On a December day in 1903, the Wrights changed the world with a 12-second flight.
After the success of their 1902 Glider, the Wright Brothers realized that they now had a suitable wing design and an effective flight control system. All they still needed for powered flight was a means to produce forward thrust, and this consisted of two components: a propeller and an engine. And so they began planning for an engine-driven version of their Glider, which they referred to as “The Flyer”.
When Wilbur and Orville first began to think about a propeller for their powered flyer, they assumed, as had all the other aeronauts before them, that in theory an aircraft propeller was much the same thing as a marine propeller, and that it worked by pushing itself against the air in the same way that a ship’s “screw” pushed against the water. In reality, though, despite several attempts by people around the world, no one could get this concept to actually work.
It was now that the Wrights once again demonstrated their genius. Looking at the data which they had gathered from their wind tunnel experiments, they realized that everyone else had been approaching the problem in a way that was completely wrong: an aerial propeller was not, they realized, an analogue of a ship’s propeller, but was instead an aerodynamic wing that sat on its side and turned in the air to produce “lift” at its front surface—thrust—which pulled the aircraft forward in the same manner that the lift on a wing pulled it upward.
Once that remarkable insight was grasped, the rest fell into place. Looking again at their wind tunnel data, they selected a curved shape labeled “Number Nine” which seemed to produce the best results, and based their propeller blade on it. However, they realized that a propeller, unlike a fixed wing, turned through the air in a constant spiral, and that some modifications needed to be made in its shape to account for that. Using some complicated math, they figured out what the best theoretical curved and slightly twisted shape would be, then hand-carved a series of wooden models to those measurements and tested them using a gasoline engine in the shop. To their relief, the measured thrust came within 1% of their mathematically-calculated values. The final propeller shape they settled on, carved from several layers of spruce glued together, had a measured efficiency of at least 75%–that is, it converted about three-fourths of all the energy from the engine into thrust. This achievement, made with paper, pencil, and hand tools, is all the more amazing when one considers that even the best computer-designed wooden propellers made today have a top efficiency of around 85%.
After some more calculations and testing, the brothers decided that the best configuration for a flying machine would use two slowly-turning propellers, which gave better thrust than would one larger rapidly-turning set of blades. To avoid creating air turbulence over the wings, which would interfere with lift, the two propellers would be mounted at the back of the plane, in what is today known as a “pusher” design. The Wrights also understood that the spinning propellers would create a gyroscope effect that would tend to rotate the relatively lightweight aircraft in the direction opposite to that of the turning blades, and this would interfere with aerodynamic control in flight: to counteract this, they mounted the drive chains (made from bicycle parts) so that each propeller turned in the opposite direction to counterbalance the torque produced by the other. It is the same counter-rotating principle used in modern multi-engine airplanes.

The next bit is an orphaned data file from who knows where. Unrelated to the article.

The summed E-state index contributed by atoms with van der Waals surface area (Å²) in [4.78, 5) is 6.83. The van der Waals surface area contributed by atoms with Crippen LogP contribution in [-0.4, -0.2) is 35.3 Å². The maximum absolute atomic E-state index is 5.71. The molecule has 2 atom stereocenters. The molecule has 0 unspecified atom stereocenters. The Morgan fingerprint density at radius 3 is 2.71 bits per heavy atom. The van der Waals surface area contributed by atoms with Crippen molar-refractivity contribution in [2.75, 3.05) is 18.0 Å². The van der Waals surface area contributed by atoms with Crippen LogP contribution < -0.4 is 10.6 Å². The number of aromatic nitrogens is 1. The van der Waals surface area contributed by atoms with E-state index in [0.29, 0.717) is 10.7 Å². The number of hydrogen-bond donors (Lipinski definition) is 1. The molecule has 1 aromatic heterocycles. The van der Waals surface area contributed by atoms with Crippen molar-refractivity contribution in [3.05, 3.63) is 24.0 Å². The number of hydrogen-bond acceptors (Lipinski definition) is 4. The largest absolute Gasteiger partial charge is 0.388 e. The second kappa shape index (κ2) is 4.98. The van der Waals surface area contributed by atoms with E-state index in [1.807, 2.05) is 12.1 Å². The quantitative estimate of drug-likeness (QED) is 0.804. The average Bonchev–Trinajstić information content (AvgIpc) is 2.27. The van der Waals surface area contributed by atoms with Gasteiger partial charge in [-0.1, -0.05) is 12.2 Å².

The amazingly efficient propeller design also allowed Orville and Wilbur to solve another problem that had defeated every other potential flyer—the engine. With their non-aerodynamic paddle-shaped propellers, all the other aeronauts were forced to try to make up for that inherent inefficiency through sheer brute power, using high-horsepower engines that were, of necessity, big and heavy. It was an impossible task, which is why none of them ever got off the ground. But the Wrights, with their unique thrust-producing propeller design, could get by with a much smaller engine. It was a breakthrough of immense significance.
But it was still no easy task. After many calculations and tests, the brothers concluded that they needed an engine of at least 8 horsepower to generate sufficient thrust in the propellers to keep the flyer airborne, and that it could not weigh more than 200 pounds. No such engine existed at that time—even the smallest and lightest gasoline-powered automobile engines were far too heavy. So, once again, the Wrights went off in their own direction, and decided that if no such engine existed, they would design and build it themselves.